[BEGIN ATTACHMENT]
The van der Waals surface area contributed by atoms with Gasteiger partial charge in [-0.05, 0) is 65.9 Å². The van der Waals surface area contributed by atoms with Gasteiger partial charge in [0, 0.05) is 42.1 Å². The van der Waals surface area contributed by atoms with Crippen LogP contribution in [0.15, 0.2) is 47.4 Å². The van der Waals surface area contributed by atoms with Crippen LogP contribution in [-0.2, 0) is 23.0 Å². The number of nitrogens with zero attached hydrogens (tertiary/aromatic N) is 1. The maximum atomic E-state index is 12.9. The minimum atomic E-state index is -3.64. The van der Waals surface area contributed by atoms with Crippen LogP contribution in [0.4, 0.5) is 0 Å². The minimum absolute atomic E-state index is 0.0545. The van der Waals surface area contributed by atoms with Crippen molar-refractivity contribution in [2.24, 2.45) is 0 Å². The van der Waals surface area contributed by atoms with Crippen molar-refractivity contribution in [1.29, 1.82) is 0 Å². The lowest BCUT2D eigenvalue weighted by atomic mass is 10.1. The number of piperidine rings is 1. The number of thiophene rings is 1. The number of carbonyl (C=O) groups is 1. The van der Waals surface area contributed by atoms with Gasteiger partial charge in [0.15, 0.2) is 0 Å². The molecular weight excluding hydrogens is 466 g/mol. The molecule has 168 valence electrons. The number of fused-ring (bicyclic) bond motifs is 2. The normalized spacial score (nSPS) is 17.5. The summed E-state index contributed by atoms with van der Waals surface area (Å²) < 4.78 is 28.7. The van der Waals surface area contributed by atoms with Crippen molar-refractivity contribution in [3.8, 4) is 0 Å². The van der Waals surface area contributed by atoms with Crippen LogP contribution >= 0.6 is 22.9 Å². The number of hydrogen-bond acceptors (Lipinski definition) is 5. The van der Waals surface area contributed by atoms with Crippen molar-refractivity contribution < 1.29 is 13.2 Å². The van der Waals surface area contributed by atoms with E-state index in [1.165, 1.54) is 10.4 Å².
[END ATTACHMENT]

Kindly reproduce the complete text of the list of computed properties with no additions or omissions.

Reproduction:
The van der Waals surface area contributed by atoms with Gasteiger partial charge in [-0.05, 0) is 65.9 Å². The van der Waals surface area contributed by atoms with Gasteiger partial charge in [0, 0.05) is 42.1 Å². The van der Waals surface area contributed by atoms with Crippen LogP contribution in [0.15, 0.2) is 47.4 Å². The van der Waals surface area contributed by atoms with Crippen LogP contribution in [-0.2, 0) is 23.0 Å². The number of nitrogens with zero attached hydrogens (tertiary/aromatic N) is 1. The maximum atomic E-state index is 12.9. The minimum atomic E-state index is -3.64. The van der Waals surface area contributed by atoms with Crippen LogP contribution in [0.4, 0.5) is 0 Å². The minimum absolute atomic E-state index is 0.0545. The van der Waals surface area contributed by atoms with Crippen molar-refractivity contribution in [2.24, 2.45) is 0 Å². The van der Waals surface area contributed by atoms with Crippen molar-refractivity contribution in [1.29, 1.82) is 0 Å². The lowest BCUT2D eigenvalue weighted by atomic mass is 10.1. The number of piperidine rings is 1. The number of thiophene rings is 1. The number of carbonyl (C=O) groups is 1. The van der Waals surface area contributed by atoms with Gasteiger partial charge in [0.15, 0.2) is 0 Å². The molecular weight excluding hydrogens is 466 g/mol. The molecule has 168 valence electrons. The number of fused-ring (bicyclic) bond motifs is 2. The normalized spacial score (nSPS) is 17.5. The summed E-state index contributed by atoms with van der Waals surface area (Å²) < 4.78 is 28.7. The van der Waals surface area contributed by atoms with Crippen molar-refractivity contribution in [3.8, 4) is 0 Å². The van der Waals surface area contributed by atoms with Crippen LogP contribution >= 0.6 is 22.9 Å². The number of hydrogen-bond acceptors (Lipinski definition) is 5. The van der Waals surface area contributed by atoms with Crippen molar-refractivity contribution < 1.29 is 13.2 Å². The van der Waals surface area contributed by atoms with E-state index in [1.165, 1.54) is 10.4 Å².